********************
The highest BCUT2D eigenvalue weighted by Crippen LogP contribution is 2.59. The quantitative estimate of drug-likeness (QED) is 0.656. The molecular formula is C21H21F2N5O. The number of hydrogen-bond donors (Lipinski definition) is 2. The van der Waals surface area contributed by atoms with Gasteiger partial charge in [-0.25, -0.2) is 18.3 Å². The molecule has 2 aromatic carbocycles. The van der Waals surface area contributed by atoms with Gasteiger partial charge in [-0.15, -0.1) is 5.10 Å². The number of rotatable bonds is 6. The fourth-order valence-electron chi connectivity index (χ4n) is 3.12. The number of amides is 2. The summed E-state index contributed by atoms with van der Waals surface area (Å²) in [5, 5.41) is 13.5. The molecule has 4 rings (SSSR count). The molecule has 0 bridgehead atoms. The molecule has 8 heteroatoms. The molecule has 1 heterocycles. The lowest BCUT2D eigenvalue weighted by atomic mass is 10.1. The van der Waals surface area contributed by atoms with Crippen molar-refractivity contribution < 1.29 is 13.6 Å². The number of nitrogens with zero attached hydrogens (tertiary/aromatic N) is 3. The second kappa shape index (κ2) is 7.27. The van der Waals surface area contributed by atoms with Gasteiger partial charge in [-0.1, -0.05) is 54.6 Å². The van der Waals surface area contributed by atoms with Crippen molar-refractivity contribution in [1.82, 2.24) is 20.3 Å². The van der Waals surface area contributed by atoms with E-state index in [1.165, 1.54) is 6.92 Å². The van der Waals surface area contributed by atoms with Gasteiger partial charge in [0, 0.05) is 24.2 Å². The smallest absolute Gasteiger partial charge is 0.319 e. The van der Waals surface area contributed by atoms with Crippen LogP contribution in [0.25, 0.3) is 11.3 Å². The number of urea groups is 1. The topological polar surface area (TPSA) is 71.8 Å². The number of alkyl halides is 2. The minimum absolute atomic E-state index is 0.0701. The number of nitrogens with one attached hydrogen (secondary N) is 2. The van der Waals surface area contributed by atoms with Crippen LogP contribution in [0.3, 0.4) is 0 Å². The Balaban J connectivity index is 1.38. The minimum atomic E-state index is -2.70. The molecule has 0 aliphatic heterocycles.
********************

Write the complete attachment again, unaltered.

The highest BCUT2D eigenvalue weighted by Crippen LogP contribution is 2.59. The quantitative estimate of drug-likeness (QED) is 0.656. The molecular formula is C21H21F2N5O. The number of hydrogen-bond donors (Lipinski definition) is 2. The van der Waals surface area contributed by atoms with Gasteiger partial charge in [-0.25, -0.2) is 18.3 Å². The molecule has 2 aromatic carbocycles. The van der Waals surface area contributed by atoms with Gasteiger partial charge in [-0.15, -0.1) is 5.10 Å². The number of rotatable bonds is 6. The fourth-order valence-electron chi connectivity index (χ4n) is 3.12. The number of amides is 2. The summed E-state index contributed by atoms with van der Waals surface area (Å²) in [5, 5.41) is 13.5. The molecule has 4 rings (SSSR count). The molecule has 0 bridgehead atoms. The molecule has 8 heteroatoms. The molecule has 1 heterocycles. The lowest BCUT2D eigenvalue weighted by atomic mass is 10.1. The van der Waals surface area contributed by atoms with Crippen molar-refractivity contribution < 1.29 is 13.6 Å². The number of nitrogens with zero attached hydrogens (tertiary/aromatic N) is 3. The second kappa shape index (κ2) is 7.27. The van der Waals surface area contributed by atoms with Gasteiger partial charge in [-0.1, -0.05) is 54.6 Å². The van der Waals surface area contributed by atoms with Crippen molar-refractivity contribution in [1.82, 2.24) is 20.3 Å². The van der Waals surface area contributed by atoms with E-state index in [1.165, 1.54) is 6.92 Å². The van der Waals surface area contributed by atoms with Gasteiger partial charge in [0, 0.05) is 24.2 Å². The smallest absolute Gasteiger partial charge is 0.319 e. The van der Waals surface area contributed by atoms with Crippen LogP contribution in [0.25, 0.3) is 11.3 Å². The number of urea groups is 1. The topological polar surface area (TPSA) is 71.8 Å². The number of alkyl halides is 2. The minimum absolute atomic E-state index is 0.0701. The number of nitrogens with one attached hydrogen (secondary N) is 2. The van der Waals surface area contributed by atoms with Crippen LogP contribution in [0.3, 0.4) is 0 Å². The Balaban J connectivity index is 1.38. The minimum atomic E-state index is -2.70. The molecule has 0 aliphatic heterocycles.